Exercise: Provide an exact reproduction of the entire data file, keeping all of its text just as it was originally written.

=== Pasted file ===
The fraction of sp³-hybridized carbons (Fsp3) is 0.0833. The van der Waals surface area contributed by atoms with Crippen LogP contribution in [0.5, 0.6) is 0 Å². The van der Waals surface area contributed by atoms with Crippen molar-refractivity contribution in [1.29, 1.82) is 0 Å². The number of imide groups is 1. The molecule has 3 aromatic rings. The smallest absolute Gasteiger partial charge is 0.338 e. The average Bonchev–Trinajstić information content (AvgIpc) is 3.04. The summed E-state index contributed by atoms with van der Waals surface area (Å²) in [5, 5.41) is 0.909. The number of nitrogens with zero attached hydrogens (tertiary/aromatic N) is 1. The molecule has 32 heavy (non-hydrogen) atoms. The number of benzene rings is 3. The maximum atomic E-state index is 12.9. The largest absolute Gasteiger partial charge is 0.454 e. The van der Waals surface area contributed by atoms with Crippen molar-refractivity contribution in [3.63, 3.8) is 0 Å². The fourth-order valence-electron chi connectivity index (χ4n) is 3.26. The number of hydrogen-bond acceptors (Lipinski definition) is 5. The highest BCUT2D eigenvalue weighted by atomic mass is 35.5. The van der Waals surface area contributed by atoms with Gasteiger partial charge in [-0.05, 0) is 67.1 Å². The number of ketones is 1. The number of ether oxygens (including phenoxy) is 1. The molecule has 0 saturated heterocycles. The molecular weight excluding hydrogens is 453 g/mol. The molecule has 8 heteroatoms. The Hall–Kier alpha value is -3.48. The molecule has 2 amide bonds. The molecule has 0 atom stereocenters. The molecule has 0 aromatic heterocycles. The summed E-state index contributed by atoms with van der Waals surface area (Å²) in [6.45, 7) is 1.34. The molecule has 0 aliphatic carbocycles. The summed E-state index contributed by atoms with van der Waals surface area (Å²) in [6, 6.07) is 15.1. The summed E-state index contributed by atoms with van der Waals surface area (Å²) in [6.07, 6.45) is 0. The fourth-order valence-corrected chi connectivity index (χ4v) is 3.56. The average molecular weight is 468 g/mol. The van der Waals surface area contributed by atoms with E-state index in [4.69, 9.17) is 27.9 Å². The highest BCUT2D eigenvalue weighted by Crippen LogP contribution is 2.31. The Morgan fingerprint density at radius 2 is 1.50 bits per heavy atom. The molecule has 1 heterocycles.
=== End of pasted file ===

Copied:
The fraction of sp³-hybridized carbons (Fsp3) is 0.0833. The van der Waals surface area contributed by atoms with Crippen LogP contribution in [0.5, 0.6) is 0 Å². The van der Waals surface area contributed by atoms with Crippen molar-refractivity contribution in [1.29, 1.82) is 0 Å². The number of imide groups is 1. The molecule has 3 aromatic rings. The smallest absolute Gasteiger partial charge is 0.338 e. The average Bonchev–Trinajstić information content (AvgIpc) is 3.04. The summed E-state index contributed by atoms with van der Waals surface area (Å²) in [5, 5.41) is 0.909. The number of nitrogens with zero attached hydrogens (tertiary/aromatic N) is 1. The molecule has 32 heavy (non-hydrogen) atoms. The number of benzene rings is 3. The maximum atomic E-state index is 12.9. The largest absolute Gasteiger partial charge is 0.454 e. The van der Waals surface area contributed by atoms with Crippen molar-refractivity contribution in [3.63, 3.8) is 0 Å². The fourth-order valence-electron chi connectivity index (χ4n) is 3.26. The number of hydrogen-bond acceptors (Lipinski definition) is 5. The highest BCUT2D eigenvalue weighted by atomic mass is 35.5. The van der Waals surface area contributed by atoms with Gasteiger partial charge in [-0.05, 0) is 67.1 Å². The number of ketones is 1. The number of ether oxygens (including phenoxy) is 1. The molecule has 0 saturated heterocycles. The molecular weight excluding hydrogens is 453 g/mol. The molecule has 8 heteroatoms. The Hall–Kier alpha value is -3.48. The molecule has 2 amide bonds. The molecule has 0 atom stereocenters. The molecule has 0 aromatic heterocycles. The summed E-state index contributed by atoms with van der Waals surface area (Å²) in [6.45, 7) is 1.34. The molecule has 0 aliphatic carbocycles. The summed E-state index contributed by atoms with van der Waals surface area (Å²) in [6, 6.07) is 15.1. The summed E-state index contributed by atoms with van der Waals surface area (Å²) in [6.07, 6.45) is 0. The fourth-order valence-corrected chi connectivity index (χ4v) is 3.56. The average molecular weight is 468 g/mol. The van der Waals surface area contributed by atoms with E-state index in [4.69, 9.17) is 27.9 Å². The highest BCUT2D eigenvalue weighted by Crippen LogP contribution is 2.31. The Morgan fingerprint density at radius 2 is 1.50 bits per heavy atom. The molecule has 1 heterocycles.